The Veteran-To-Veteran Bond

What caught Russell’s attention was one veteran’s sudden jump in motivation to change his life after speaking just briefly with Jack O’Connor, a veterans legal advocate and member of Western New York Chapter 77 who often consulted at Russell’s court. O’Connor encouraged the veteran to get involved with his own healing, saying that a lot of other veterans would be helping him along the way.

The veteran-to-veteran bond, particularly among those who’ve taken part in a war, proved uniquely positive. Not only did this veteran turn his life around, but shortly after Russell established a veterans treatment court, it experienced a 90 percent success rate among veterans who committed to a program. Recidivism rate: zero percent.

Klein first heard about Russell’s court from a fellow dedicated activist on veterans issues, Patrick Welch of Chapter 77 in Buffalo. Klein started talking with David Knapp, the president of Chapter 25, and to Roy Foster, who runs a program for homeless veterans, about setting up a veterans treatment court in Palm Beach County. With about 1.6 million veterans living in Florida—the third highest veteran population by state—Palm Beach County has its share of veterans needing help.

Talk soon turned to action after Russell and O’Connor, at Welch’s invitation, attended VVA’s National Leadership Conference in 2010 in Orlando. Russell and O’Connor gave a presentation on the Buffalo court and its successes. Afterward, Klein met with the judge and advocate and asked if they could share information or training materials that would help establish a veterans court in Palm Beach County.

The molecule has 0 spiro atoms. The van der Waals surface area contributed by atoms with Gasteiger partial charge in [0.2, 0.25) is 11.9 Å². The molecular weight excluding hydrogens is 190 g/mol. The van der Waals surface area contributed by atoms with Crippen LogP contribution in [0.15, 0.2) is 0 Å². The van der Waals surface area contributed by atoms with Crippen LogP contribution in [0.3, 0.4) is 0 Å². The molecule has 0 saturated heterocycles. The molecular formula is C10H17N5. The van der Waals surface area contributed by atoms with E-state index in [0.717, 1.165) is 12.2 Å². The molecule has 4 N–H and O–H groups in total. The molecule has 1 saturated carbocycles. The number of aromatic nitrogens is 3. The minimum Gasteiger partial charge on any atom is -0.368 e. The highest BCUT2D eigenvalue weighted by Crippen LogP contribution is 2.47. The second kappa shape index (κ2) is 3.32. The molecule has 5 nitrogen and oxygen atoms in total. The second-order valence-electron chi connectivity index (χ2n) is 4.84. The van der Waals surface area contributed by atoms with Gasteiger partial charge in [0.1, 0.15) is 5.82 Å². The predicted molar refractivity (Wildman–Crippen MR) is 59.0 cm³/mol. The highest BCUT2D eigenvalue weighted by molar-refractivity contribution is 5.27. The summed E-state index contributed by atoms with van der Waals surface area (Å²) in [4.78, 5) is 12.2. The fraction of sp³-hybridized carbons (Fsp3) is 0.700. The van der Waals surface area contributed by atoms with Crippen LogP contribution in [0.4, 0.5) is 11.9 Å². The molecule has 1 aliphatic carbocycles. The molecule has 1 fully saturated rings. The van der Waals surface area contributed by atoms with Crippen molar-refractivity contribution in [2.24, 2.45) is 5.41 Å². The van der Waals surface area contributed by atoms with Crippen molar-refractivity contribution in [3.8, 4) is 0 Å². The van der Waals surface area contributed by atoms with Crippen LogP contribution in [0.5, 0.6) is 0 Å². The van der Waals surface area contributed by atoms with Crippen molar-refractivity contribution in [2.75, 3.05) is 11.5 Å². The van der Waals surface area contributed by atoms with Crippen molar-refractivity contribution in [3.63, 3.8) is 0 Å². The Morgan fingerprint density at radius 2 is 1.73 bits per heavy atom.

“Within days I had all of their training material,” Klein said. The material focused on the important role that mentors play in a veterans court. Mentors aren’t court officials, but volunteers, veterans themselves who attend a case involving a veteran. Mentors advise and help veterans when they enter therapy or counseling, helping them not only to complete the treatment program but also to get their lives back together.

As Klein was digesting the training material, he and others also were trying to line up all the entities that would have to approve establishment of a veterans treatment court. The Florida Department of Corrections, then Palm Beach County Commission, the Sheriff’s Office, the West Palm Beach VA Medical Center, the county attorney and probation authorities—and more—would all have to sign on.

One key official was Peter Blanc, then the chief judge of Palm Beach County. Approached with the idea of a veterans treatment court, Blanc turned to a colleague on the bench, Ted Booras, a Marine Corps veteran. “I thought it was an outstanding idea, long overdue,” Booras said. Booras presided at the Palm Beach County jail at the time and had been trying to figure out a way to help the many veterans who’d been appearing before him for typically petty crimes.